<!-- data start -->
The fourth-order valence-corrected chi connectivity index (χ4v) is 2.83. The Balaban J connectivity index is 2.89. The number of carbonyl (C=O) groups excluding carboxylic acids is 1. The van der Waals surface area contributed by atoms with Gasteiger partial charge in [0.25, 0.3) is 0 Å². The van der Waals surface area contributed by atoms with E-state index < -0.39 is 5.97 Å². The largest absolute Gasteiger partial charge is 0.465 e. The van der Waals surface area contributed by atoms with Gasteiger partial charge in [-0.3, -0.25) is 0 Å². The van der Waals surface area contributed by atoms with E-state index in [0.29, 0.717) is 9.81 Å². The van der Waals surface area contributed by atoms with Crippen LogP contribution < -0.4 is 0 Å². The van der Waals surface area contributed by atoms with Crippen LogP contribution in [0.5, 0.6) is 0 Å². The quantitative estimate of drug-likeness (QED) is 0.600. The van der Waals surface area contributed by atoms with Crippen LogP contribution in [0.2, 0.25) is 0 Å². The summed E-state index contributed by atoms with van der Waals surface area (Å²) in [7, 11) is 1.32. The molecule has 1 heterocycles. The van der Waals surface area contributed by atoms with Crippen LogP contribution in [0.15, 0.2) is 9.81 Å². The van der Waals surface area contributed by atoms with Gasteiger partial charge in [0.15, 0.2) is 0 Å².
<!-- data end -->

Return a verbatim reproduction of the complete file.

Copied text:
The fourth-order valence-corrected chi connectivity index (χ4v) is 2.83. The Balaban J connectivity index is 2.89. The number of carbonyl (C=O) groups excluding carboxylic acids is 1. The van der Waals surface area contributed by atoms with Gasteiger partial charge in [0.25, 0.3) is 0 Å². The van der Waals surface area contributed by atoms with E-state index < -0.39 is 5.97 Å². The largest absolute Gasteiger partial charge is 0.465 e. The van der Waals surface area contributed by atoms with Gasteiger partial charge in [-0.3, -0.25) is 0 Å². The van der Waals surface area contributed by atoms with E-state index in [0.29, 0.717) is 9.81 Å². The van der Waals surface area contributed by atoms with Crippen LogP contribution < -0.4 is 0 Å². The van der Waals surface area contributed by atoms with Crippen LogP contribution in [0.5, 0.6) is 0 Å². The quantitative estimate of drug-likeness (QED) is 0.600. The van der Waals surface area contributed by atoms with Crippen LogP contribution in [0.2, 0.25) is 0 Å². The summed E-state index contributed by atoms with van der Waals surface area (Å²) in [7, 11) is 1.32. The molecule has 1 heterocycles. The van der Waals surface area contributed by atoms with Crippen LogP contribution in [0.15, 0.2) is 9.81 Å². The van der Waals surface area contributed by atoms with Gasteiger partial charge in [0.15, 0.2) is 0 Å².